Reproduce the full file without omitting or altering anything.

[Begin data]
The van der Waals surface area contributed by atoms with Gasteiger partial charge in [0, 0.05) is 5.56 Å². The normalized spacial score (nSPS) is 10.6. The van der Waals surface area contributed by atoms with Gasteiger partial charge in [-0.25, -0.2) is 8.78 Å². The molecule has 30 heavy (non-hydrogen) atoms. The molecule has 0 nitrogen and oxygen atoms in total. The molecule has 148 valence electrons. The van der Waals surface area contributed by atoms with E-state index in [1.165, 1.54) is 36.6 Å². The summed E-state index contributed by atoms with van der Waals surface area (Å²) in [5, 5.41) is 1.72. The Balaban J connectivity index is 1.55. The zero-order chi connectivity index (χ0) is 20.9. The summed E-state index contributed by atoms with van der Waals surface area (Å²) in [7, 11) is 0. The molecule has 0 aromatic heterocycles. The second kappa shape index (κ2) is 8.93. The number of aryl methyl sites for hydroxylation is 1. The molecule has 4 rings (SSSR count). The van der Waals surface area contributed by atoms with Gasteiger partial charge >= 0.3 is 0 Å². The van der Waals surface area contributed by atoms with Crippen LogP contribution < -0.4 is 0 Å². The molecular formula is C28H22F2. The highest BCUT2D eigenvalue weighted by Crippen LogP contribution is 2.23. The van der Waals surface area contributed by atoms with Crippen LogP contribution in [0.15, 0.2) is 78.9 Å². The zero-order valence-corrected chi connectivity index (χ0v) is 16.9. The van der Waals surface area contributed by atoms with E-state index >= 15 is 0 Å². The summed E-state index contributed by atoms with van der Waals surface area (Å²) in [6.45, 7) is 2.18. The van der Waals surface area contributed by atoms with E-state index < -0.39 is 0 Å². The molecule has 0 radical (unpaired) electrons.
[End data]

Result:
The van der Waals surface area contributed by atoms with Gasteiger partial charge in [0, 0.05) is 5.56 Å². The normalized spacial score (nSPS) is 10.6. The van der Waals surface area contributed by atoms with Gasteiger partial charge in [-0.25, -0.2) is 8.78 Å². The molecule has 30 heavy (non-hydrogen) atoms. The molecule has 0 nitrogen and oxygen atoms in total. The molecule has 148 valence electrons. The van der Waals surface area contributed by atoms with E-state index in [1.165, 1.54) is 36.6 Å². The summed E-state index contributed by atoms with van der Waals surface area (Å²) in [5, 5.41) is 1.72. The Balaban J connectivity index is 1.55. The zero-order chi connectivity index (χ0) is 20.9. The summed E-state index contributed by atoms with van der Waals surface area (Å²) in [7, 11) is 0. The molecule has 0 aromatic heterocycles. The second kappa shape index (κ2) is 8.93. The number of aryl methyl sites for hydroxylation is 1. The molecule has 4 rings (SSSR count). The van der Waals surface area contributed by atoms with Gasteiger partial charge >= 0.3 is 0 Å². The van der Waals surface area contributed by atoms with Crippen LogP contribution < -0.4 is 0 Å². The molecular formula is C28H22F2. The highest BCUT2D eigenvalue weighted by Crippen LogP contribution is 2.23. The van der Waals surface area contributed by atoms with Crippen LogP contribution in [0.15, 0.2) is 78.9 Å². The zero-order valence-corrected chi connectivity index (χ0v) is 16.9. The van der Waals surface area contributed by atoms with E-state index >= 15 is 0 Å². The summed E-state index contributed by atoms with van der Waals surface area (Å²) in [6.45, 7) is 2.18. The van der Waals surface area contributed by atoms with E-state index < -0.39 is 0 Å². The molecule has 0 radical (unpaired) electrons.